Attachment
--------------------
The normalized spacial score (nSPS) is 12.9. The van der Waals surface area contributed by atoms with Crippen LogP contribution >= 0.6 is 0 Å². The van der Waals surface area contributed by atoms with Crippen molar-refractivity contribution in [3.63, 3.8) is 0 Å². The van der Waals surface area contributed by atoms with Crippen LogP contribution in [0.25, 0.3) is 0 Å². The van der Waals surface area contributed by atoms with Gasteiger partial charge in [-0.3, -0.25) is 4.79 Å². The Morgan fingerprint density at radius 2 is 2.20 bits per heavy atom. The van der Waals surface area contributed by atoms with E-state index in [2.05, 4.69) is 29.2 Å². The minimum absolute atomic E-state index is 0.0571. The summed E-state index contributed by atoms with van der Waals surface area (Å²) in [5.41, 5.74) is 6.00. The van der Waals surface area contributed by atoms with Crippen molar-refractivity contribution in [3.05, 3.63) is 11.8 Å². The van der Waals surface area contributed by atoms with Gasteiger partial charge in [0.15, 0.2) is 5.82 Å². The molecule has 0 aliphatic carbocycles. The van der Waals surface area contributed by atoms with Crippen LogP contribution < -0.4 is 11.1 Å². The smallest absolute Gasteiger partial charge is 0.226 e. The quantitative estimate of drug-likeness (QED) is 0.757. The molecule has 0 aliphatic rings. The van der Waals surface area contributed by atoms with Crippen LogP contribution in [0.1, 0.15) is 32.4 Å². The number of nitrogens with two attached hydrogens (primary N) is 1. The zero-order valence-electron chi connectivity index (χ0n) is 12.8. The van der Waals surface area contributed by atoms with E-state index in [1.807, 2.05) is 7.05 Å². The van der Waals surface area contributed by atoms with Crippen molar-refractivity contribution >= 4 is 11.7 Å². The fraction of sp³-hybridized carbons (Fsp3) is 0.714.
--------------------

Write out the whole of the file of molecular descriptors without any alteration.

The normalized spacial score (nSPS) is 12.9. The van der Waals surface area contributed by atoms with Crippen LogP contribution >= 0.6 is 0 Å². The van der Waals surface area contributed by atoms with Crippen molar-refractivity contribution in [3.63, 3.8) is 0 Å². The van der Waals surface area contributed by atoms with Crippen LogP contribution in [0.25, 0.3) is 0 Å². The van der Waals surface area contributed by atoms with Gasteiger partial charge in [-0.3, -0.25) is 4.79 Å². The Morgan fingerprint density at radius 2 is 2.20 bits per heavy atom. The van der Waals surface area contributed by atoms with E-state index in [2.05, 4.69) is 29.2 Å². The minimum absolute atomic E-state index is 0.0571. The summed E-state index contributed by atoms with van der Waals surface area (Å²) in [5.41, 5.74) is 6.00. The van der Waals surface area contributed by atoms with Crippen molar-refractivity contribution in [3.05, 3.63) is 11.8 Å². The van der Waals surface area contributed by atoms with Gasteiger partial charge in [0.15, 0.2) is 5.82 Å². The molecule has 0 aliphatic carbocycles. The van der Waals surface area contributed by atoms with Crippen LogP contribution < -0.4 is 11.1 Å². The smallest absolute Gasteiger partial charge is 0.226 e. The quantitative estimate of drug-likeness (QED) is 0.757. The molecule has 0 aliphatic rings. The van der Waals surface area contributed by atoms with Crippen LogP contribution in [0.1, 0.15) is 32.4 Å². The number of nitrogens with two attached hydrogens (primary N) is 1. The zero-order valence-electron chi connectivity index (χ0n) is 12.8. The van der Waals surface area contributed by atoms with E-state index in [1.807, 2.05) is 7.05 Å². The van der Waals surface area contributed by atoms with Crippen molar-refractivity contribution >= 4 is 11.7 Å². The fraction of sp³-hybridized carbons (Fsp3) is 0.714.